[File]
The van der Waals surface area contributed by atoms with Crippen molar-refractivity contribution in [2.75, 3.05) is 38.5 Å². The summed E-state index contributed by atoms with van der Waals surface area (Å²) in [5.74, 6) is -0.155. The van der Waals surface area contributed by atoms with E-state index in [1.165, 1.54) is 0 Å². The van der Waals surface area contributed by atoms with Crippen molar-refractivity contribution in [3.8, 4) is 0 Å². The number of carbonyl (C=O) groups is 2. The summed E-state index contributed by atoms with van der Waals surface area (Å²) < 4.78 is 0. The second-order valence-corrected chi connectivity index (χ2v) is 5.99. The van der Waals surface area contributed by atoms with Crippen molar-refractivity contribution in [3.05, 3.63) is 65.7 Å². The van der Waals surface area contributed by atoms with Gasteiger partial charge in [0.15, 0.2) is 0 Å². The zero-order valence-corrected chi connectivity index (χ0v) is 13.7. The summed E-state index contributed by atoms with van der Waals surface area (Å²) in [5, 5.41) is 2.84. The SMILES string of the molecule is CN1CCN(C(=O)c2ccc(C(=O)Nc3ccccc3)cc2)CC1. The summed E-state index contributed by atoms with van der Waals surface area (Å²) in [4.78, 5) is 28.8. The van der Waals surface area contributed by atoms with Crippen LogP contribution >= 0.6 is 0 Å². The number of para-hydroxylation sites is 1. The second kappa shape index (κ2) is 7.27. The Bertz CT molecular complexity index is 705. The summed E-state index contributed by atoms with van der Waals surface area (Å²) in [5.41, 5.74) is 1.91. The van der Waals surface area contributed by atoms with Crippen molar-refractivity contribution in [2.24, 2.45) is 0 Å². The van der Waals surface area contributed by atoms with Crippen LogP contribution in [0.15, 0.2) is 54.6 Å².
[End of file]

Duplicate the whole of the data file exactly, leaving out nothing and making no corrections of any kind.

The van der Waals surface area contributed by atoms with Crippen molar-refractivity contribution in [2.75, 3.05) is 38.5 Å². The summed E-state index contributed by atoms with van der Waals surface area (Å²) in [5.74, 6) is -0.155. The van der Waals surface area contributed by atoms with E-state index in [1.165, 1.54) is 0 Å². The van der Waals surface area contributed by atoms with Crippen molar-refractivity contribution in [3.8, 4) is 0 Å². The number of carbonyl (C=O) groups is 2. The summed E-state index contributed by atoms with van der Waals surface area (Å²) < 4.78 is 0. The second-order valence-corrected chi connectivity index (χ2v) is 5.99. The van der Waals surface area contributed by atoms with Crippen molar-refractivity contribution in [3.05, 3.63) is 65.7 Å². The van der Waals surface area contributed by atoms with Gasteiger partial charge in [0.15, 0.2) is 0 Å². The zero-order valence-corrected chi connectivity index (χ0v) is 13.7. The summed E-state index contributed by atoms with van der Waals surface area (Å²) in [5, 5.41) is 2.84. The SMILES string of the molecule is CN1CCN(C(=O)c2ccc(C(=O)Nc3ccccc3)cc2)CC1. The summed E-state index contributed by atoms with van der Waals surface area (Å²) in [4.78, 5) is 28.8. The van der Waals surface area contributed by atoms with Crippen LogP contribution >= 0.6 is 0 Å². The number of para-hydroxylation sites is 1. The second kappa shape index (κ2) is 7.27. The Bertz CT molecular complexity index is 705. The summed E-state index contributed by atoms with van der Waals surface area (Å²) in [5.41, 5.74) is 1.91. The van der Waals surface area contributed by atoms with Crippen molar-refractivity contribution in [2.24, 2.45) is 0 Å². The van der Waals surface area contributed by atoms with Crippen LogP contribution in [0.15, 0.2) is 54.6 Å².